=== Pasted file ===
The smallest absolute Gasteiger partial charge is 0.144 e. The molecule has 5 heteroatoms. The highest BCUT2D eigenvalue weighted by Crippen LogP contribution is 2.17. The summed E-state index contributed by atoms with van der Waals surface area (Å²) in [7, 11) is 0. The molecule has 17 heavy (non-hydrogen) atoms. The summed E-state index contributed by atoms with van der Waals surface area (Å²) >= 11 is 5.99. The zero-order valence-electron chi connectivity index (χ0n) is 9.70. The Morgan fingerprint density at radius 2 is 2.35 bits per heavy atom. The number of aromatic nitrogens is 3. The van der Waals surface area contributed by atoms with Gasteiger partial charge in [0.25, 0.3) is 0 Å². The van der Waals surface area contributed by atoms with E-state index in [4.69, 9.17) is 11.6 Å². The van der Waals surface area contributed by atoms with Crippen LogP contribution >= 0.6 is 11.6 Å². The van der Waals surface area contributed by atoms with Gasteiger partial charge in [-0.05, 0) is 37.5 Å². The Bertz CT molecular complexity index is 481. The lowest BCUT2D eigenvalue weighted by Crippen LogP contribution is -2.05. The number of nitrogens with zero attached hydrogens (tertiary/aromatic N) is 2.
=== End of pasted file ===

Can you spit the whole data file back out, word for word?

The smallest absolute Gasteiger partial charge is 0.144 e. The molecule has 5 heteroatoms. The highest BCUT2D eigenvalue weighted by Crippen LogP contribution is 2.17. The summed E-state index contributed by atoms with van der Waals surface area (Å²) in [7, 11) is 0. The molecule has 17 heavy (non-hydrogen) atoms. The summed E-state index contributed by atoms with van der Waals surface area (Å²) >= 11 is 5.99. The zero-order valence-electron chi connectivity index (χ0n) is 9.70. The Morgan fingerprint density at radius 2 is 2.35 bits per heavy atom. The number of aromatic nitrogens is 3. The van der Waals surface area contributed by atoms with Gasteiger partial charge in [0.25, 0.3) is 0 Å². The van der Waals surface area contributed by atoms with E-state index in [4.69, 9.17) is 11.6 Å². The van der Waals surface area contributed by atoms with Crippen LogP contribution >= 0.6 is 11.6 Å². The van der Waals surface area contributed by atoms with Gasteiger partial charge in [-0.05, 0) is 37.5 Å². The Bertz CT molecular complexity index is 481. The lowest BCUT2D eigenvalue weighted by Crippen LogP contribution is -2.05. The number of nitrogens with zero attached hydrogens (tertiary/aromatic N) is 2.